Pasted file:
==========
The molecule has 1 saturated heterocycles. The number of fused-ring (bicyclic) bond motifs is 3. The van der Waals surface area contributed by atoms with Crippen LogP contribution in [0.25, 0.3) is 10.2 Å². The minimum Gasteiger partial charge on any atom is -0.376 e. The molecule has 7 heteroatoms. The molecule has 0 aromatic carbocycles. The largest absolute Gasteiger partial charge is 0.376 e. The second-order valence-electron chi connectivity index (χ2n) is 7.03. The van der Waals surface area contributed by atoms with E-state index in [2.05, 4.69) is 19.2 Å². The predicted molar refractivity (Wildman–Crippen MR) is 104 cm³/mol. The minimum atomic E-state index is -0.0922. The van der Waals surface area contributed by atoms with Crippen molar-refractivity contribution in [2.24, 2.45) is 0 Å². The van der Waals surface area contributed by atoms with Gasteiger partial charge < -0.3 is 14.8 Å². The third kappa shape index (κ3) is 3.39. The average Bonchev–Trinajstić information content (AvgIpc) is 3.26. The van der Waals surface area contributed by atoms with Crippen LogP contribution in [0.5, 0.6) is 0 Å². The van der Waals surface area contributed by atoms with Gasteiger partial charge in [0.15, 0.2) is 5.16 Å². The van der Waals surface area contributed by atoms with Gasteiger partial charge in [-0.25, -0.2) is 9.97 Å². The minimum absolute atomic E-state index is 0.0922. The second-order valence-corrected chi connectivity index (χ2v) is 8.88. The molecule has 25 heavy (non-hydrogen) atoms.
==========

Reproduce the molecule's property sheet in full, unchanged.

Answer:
The molecule has 1 saturated heterocycles. The number of fused-ring (bicyclic) bond motifs is 3. The van der Waals surface area contributed by atoms with Crippen LogP contribution in [0.25, 0.3) is 10.2 Å². The minimum Gasteiger partial charge on any atom is -0.376 e. The molecule has 7 heteroatoms. The molecule has 0 aromatic carbocycles. The largest absolute Gasteiger partial charge is 0.376 e. The second-order valence-electron chi connectivity index (χ2n) is 7.03. The van der Waals surface area contributed by atoms with E-state index in [2.05, 4.69) is 19.2 Å². The predicted molar refractivity (Wildman–Crippen MR) is 104 cm³/mol. The minimum atomic E-state index is -0.0922. The van der Waals surface area contributed by atoms with Crippen molar-refractivity contribution in [2.24, 2.45) is 0 Å². The van der Waals surface area contributed by atoms with Gasteiger partial charge < -0.3 is 14.8 Å². The third kappa shape index (κ3) is 3.39. The average Bonchev–Trinajstić information content (AvgIpc) is 3.26. The van der Waals surface area contributed by atoms with Crippen LogP contribution in [0.5, 0.6) is 0 Å². The van der Waals surface area contributed by atoms with Gasteiger partial charge in [0.15, 0.2) is 5.16 Å². The van der Waals surface area contributed by atoms with Gasteiger partial charge in [-0.25, -0.2) is 9.97 Å². The minimum absolute atomic E-state index is 0.0922. The second-order valence-corrected chi connectivity index (χ2v) is 8.88. The molecule has 25 heavy (non-hydrogen) atoms.